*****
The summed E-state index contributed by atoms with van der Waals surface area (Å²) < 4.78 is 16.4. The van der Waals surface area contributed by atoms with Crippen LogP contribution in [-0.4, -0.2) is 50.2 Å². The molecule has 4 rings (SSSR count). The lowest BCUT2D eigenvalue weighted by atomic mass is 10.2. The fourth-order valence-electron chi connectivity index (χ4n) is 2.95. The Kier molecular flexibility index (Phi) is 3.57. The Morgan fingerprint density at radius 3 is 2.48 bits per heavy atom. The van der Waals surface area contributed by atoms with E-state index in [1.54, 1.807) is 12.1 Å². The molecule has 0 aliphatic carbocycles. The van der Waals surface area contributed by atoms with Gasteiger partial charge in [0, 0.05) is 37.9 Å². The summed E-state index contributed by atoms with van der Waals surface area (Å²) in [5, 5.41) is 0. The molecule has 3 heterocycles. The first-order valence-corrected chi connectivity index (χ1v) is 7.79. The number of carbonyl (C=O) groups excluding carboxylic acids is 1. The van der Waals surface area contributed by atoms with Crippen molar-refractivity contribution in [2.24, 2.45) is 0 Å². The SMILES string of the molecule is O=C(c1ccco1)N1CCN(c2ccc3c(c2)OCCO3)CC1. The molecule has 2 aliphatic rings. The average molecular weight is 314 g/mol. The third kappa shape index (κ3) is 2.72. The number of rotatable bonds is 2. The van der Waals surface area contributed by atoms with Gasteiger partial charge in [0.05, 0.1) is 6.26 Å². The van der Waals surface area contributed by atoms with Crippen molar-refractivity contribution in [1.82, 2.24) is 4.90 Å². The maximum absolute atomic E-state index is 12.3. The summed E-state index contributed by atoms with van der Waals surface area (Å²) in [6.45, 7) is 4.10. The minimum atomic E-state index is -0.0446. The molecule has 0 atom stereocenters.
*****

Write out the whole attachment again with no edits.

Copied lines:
The summed E-state index contributed by atoms with van der Waals surface area (Å²) < 4.78 is 16.4. The van der Waals surface area contributed by atoms with Crippen LogP contribution in [-0.4, -0.2) is 50.2 Å². The molecule has 4 rings (SSSR count). The lowest BCUT2D eigenvalue weighted by atomic mass is 10.2. The fourth-order valence-electron chi connectivity index (χ4n) is 2.95. The Kier molecular flexibility index (Phi) is 3.57. The Morgan fingerprint density at radius 3 is 2.48 bits per heavy atom. The van der Waals surface area contributed by atoms with E-state index in [1.54, 1.807) is 12.1 Å². The molecule has 0 aliphatic carbocycles. The van der Waals surface area contributed by atoms with Gasteiger partial charge in [0, 0.05) is 37.9 Å². The summed E-state index contributed by atoms with van der Waals surface area (Å²) in [5, 5.41) is 0. The molecule has 3 heterocycles. The first-order valence-corrected chi connectivity index (χ1v) is 7.79. The number of carbonyl (C=O) groups excluding carboxylic acids is 1. The van der Waals surface area contributed by atoms with Crippen molar-refractivity contribution in [2.24, 2.45) is 0 Å². The SMILES string of the molecule is O=C(c1ccco1)N1CCN(c2ccc3c(c2)OCCO3)CC1. The molecule has 2 aliphatic rings. The average molecular weight is 314 g/mol. The third kappa shape index (κ3) is 2.72. The number of rotatable bonds is 2. The van der Waals surface area contributed by atoms with Gasteiger partial charge in [0.05, 0.1) is 6.26 Å². The van der Waals surface area contributed by atoms with Crippen molar-refractivity contribution in [1.82, 2.24) is 4.90 Å². The maximum absolute atomic E-state index is 12.3. The summed E-state index contributed by atoms with van der Waals surface area (Å²) in [6.45, 7) is 4.10. The minimum atomic E-state index is -0.0446. The molecule has 0 atom stereocenters.